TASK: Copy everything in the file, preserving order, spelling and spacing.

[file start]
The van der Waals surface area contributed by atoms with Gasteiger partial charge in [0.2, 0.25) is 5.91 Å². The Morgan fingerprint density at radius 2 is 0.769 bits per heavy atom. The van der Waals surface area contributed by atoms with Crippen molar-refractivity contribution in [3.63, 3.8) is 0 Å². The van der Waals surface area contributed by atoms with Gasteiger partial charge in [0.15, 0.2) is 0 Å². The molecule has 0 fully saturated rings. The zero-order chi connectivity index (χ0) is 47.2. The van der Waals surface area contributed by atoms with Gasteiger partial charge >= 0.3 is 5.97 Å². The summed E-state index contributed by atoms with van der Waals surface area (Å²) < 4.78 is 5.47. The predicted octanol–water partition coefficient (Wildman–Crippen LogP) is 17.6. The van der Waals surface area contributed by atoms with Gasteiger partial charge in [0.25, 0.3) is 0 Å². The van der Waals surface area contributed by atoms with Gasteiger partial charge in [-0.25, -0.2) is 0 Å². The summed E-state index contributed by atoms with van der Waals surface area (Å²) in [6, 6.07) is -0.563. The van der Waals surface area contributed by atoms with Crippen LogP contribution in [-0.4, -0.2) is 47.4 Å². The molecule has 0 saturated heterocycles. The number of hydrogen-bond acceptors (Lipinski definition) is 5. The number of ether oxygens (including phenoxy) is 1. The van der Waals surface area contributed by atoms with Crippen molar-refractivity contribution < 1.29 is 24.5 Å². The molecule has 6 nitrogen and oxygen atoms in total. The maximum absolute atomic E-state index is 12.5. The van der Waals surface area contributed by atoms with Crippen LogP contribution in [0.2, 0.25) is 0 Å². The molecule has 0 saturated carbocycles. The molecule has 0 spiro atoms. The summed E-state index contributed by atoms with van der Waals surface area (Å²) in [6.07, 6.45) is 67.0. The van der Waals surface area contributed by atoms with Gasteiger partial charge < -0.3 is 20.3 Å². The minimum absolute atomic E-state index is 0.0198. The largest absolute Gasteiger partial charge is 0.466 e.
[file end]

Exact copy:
The van der Waals surface area contributed by atoms with Gasteiger partial charge in [0.2, 0.25) is 5.91 Å². The Morgan fingerprint density at radius 2 is 0.769 bits per heavy atom. The van der Waals surface area contributed by atoms with Crippen molar-refractivity contribution in [3.63, 3.8) is 0 Å². The van der Waals surface area contributed by atoms with Gasteiger partial charge in [0.15, 0.2) is 0 Å². The molecule has 0 fully saturated rings. The zero-order chi connectivity index (χ0) is 47.2. The van der Waals surface area contributed by atoms with Gasteiger partial charge >= 0.3 is 5.97 Å². The summed E-state index contributed by atoms with van der Waals surface area (Å²) < 4.78 is 5.47. The predicted octanol–water partition coefficient (Wildman–Crippen LogP) is 17.6. The van der Waals surface area contributed by atoms with Gasteiger partial charge in [0.25, 0.3) is 0 Å². The van der Waals surface area contributed by atoms with Gasteiger partial charge in [-0.25, -0.2) is 0 Å². The summed E-state index contributed by atoms with van der Waals surface area (Å²) in [6, 6.07) is -0.563. The van der Waals surface area contributed by atoms with Crippen LogP contribution in [-0.4, -0.2) is 47.4 Å². The molecule has 0 saturated heterocycles. The number of hydrogen-bond acceptors (Lipinski definition) is 5. The number of ether oxygens (including phenoxy) is 1. The van der Waals surface area contributed by atoms with Crippen molar-refractivity contribution < 1.29 is 24.5 Å². The molecule has 6 nitrogen and oxygen atoms in total. The maximum absolute atomic E-state index is 12.5. The van der Waals surface area contributed by atoms with Crippen LogP contribution in [0.2, 0.25) is 0 Å². The molecule has 0 saturated carbocycles. The molecule has 0 spiro atoms. The summed E-state index contributed by atoms with van der Waals surface area (Å²) in [6.07, 6.45) is 67.0. The van der Waals surface area contributed by atoms with Gasteiger partial charge < -0.3 is 20.3 Å². The minimum absolute atomic E-state index is 0.0198. The largest absolute Gasteiger partial charge is 0.466 e.